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Society & Success

Showcasing Kenyan theatre to the world

Kenyatta University students perform at KITF. PHOTO | COURTESY
Kenyatta University students perform at KITF. PHOTO | COURTESY  

The second edition of the Kenya International Theatre Festival (KITF) will be opening next Thursday at Alliance Francaise, running through Sunday night.

But after the first festival ended up running on a “zero budget” (apart from the GoDown Art Centre covering the rental costs of Kenya National Theatre), it is unlikely that anyone other than the festival’s founder Kevin Kimani Kahuro would have thought a second theatre fete was feasible this year.

But Kevin is passionate about theatre. He’s also persistent, having what seems like a prophetic perspective on what such a festival could mean to the future of Kenyan theatre both in the region and in the world.

His vision has been clear since 2013. It’s all about what he says is the need for Kenyan thespians (like the ones he works most closely with at Kenyatta University) for a wider, more expansive platform where the abundance of the country’s theatrical talent can perform and shine. That vision is what led to his dreaming up the Kenya International Theatre Festival.

Still a student of theatre, a master’s degree candidate in KU’s Department of Theatre and Film, Kevin explains that his insight came gradually, starting with the feeling that he and his peers needed more exposure and more opportunities to perform publically. So first, he managed to persuade his fellow KU students to enlist in the Kenya Schools and Colleges Drama Festival.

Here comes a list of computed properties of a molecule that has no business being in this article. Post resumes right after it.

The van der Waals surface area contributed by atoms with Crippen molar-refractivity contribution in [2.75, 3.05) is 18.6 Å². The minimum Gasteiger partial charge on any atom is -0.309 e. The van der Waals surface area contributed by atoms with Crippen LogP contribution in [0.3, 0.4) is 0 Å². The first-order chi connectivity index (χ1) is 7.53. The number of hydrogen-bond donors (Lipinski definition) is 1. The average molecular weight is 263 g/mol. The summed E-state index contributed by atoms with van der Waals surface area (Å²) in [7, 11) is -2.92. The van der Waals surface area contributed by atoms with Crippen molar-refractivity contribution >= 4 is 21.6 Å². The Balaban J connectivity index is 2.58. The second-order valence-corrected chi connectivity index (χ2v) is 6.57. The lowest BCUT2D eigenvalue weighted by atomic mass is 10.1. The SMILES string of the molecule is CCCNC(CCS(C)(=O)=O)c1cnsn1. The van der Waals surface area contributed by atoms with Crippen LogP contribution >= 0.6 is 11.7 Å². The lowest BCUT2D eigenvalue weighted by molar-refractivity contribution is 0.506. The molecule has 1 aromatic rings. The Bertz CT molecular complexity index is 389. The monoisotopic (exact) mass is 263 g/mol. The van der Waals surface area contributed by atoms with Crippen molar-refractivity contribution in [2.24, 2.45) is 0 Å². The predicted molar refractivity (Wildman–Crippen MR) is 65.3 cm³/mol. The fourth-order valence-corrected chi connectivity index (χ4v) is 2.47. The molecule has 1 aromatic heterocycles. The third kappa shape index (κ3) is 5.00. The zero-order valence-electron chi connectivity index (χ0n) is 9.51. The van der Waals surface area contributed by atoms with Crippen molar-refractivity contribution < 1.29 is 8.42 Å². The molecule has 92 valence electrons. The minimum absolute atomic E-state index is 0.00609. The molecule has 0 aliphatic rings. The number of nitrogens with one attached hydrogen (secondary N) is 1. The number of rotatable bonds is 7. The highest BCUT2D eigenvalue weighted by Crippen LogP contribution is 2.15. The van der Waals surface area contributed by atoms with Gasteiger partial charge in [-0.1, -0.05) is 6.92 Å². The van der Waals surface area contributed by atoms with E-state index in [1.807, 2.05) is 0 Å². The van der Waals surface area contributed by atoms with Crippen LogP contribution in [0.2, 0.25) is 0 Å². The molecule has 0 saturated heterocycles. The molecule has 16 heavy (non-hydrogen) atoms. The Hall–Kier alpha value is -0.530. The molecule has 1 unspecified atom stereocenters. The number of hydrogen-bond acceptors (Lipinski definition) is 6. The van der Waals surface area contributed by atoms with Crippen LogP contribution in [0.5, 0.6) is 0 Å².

“We didn’t do very well that first year (2011) but we were much better prepared in 2012. Thus, we won in every single category the following year,’ Kevin recalls.

Then when 2013 rolled around, KU thespians was keen on keeping up their momentum at the Drama Festival. But this time round, they didn’t win in a single category, which Kevin found bewildering.

That was when it dawned on him that Kenyan thespians needed to expand their vision and broaden their performance platform.

In essence, he felt the Drama Festival was just too small for Kenyan thespians, be they university-trained by professionals like David Mulwa or the late Francis Imbuga or trained on the job in theatre troupes like Heartstrings Entertainment or The Theatre Company.

Last year, it was only the Ethiopian National Theatre Troupe that managed to attend the first KIT festival. But Kevin and the KU casts who also took part in the fete found the “international” exchange both enlightening and entertaining.

“Fortunately, the Ethiopians were able to get their Kenya-based embassy to cover the cost of their transport,” Kevin says, admitting he was hard-pressed to cover the costs of the troupes’ accommodation.

This year, KU and KITF are cooperating with Unesco’s Kenya National Commission to bring three international theatre troupes to Kenya where they’ll take part in the four-day festival.

The three are coming from South Africa, Zimbabwe and Uganda. The Black Ice Dance Company from Uganda will perform November 16 during the official opening of the Festival.

The following night, the Hurungue Arts Festival from Zimbabwe will stage the play entitled Caged all about corruption. And on Saturday night, the Zika Theatre Movement from South Africa will perform Devil’s Disciple.

In addition to the three African troupes performing, there will be a number of productions staged by mainly KU student thespians. They’ll perform plays like Francis Imbuga’s The Successor and Ole Rotimi’s Our Husband has gone Mad Again, among others. But the first two days of the festival will embrace a conference whose theme is “Linking Academia and Practice”.

It is a concern that is shared by both UNESCO and the Festival organisers as well as by KU.

Through a series of exploratory talks, thefestival will address issues related to linkages between Kenyan university theatre programmes and public theatrical practitioners, which currently don’t seem to exist.

Why that chasm exists between the academics and the public practitioners and how it can be bridged will open up discussions that will hopefully bear fruit and also strengthen Kenya’s theatre scene.

Speakers will include Dr John Muguti, Dean of KU’s School of Creative Arts, Dr Emmanuel Shikuku, Chairman of KU’s Department of Film and Theatre Arts, Ian Mbugua and Millicent Ogutu.

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